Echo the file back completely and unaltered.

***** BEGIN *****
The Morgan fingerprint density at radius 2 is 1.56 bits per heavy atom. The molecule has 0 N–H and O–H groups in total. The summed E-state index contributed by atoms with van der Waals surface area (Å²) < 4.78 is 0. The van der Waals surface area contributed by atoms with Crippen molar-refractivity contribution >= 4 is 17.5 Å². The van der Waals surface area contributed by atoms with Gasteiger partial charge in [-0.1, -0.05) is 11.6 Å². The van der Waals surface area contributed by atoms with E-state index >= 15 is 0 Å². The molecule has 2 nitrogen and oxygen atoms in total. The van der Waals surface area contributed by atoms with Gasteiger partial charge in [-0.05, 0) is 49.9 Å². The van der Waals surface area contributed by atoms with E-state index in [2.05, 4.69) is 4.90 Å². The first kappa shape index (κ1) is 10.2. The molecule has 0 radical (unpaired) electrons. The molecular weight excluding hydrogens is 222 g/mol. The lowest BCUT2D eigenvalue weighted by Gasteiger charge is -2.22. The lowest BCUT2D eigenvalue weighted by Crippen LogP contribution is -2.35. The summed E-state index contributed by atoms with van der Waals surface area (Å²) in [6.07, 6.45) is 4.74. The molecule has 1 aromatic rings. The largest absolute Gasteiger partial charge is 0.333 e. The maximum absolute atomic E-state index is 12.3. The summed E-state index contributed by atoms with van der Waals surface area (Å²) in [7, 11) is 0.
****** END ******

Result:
The Morgan fingerprint density at radius 2 is 1.56 bits per heavy atom. The molecule has 0 N–H and O–H groups in total. The summed E-state index contributed by atoms with van der Waals surface area (Å²) < 4.78 is 0. The van der Waals surface area contributed by atoms with Crippen molar-refractivity contribution >= 4 is 17.5 Å². The van der Waals surface area contributed by atoms with Gasteiger partial charge in [-0.1, -0.05) is 11.6 Å². The van der Waals surface area contributed by atoms with E-state index >= 15 is 0 Å². The molecule has 2 nitrogen and oxygen atoms in total. The van der Waals surface area contributed by atoms with Gasteiger partial charge in [-0.05, 0) is 49.9 Å². The van der Waals surface area contributed by atoms with E-state index in [2.05, 4.69) is 4.90 Å². The first kappa shape index (κ1) is 10.2. The molecule has 0 radical (unpaired) electrons. The molecular weight excluding hydrogens is 222 g/mol. The lowest BCUT2D eigenvalue weighted by Gasteiger charge is -2.22. The lowest BCUT2D eigenvalue weighted by Crippen LogP contribution is -2.35. The summed E-state index contributed by atoms with van der Waals surface area (Å²) in [6.07, 6.45) is 4.74. The molecule has 1 aromatic rings. The largest absolute Gasteiger partial charge is 0.333 e. The maximum absolute atomic E-state index is 12.3. The summed E-state index contributed by atoms with van der Waals surface area (Å²) in [7, 11) is 0.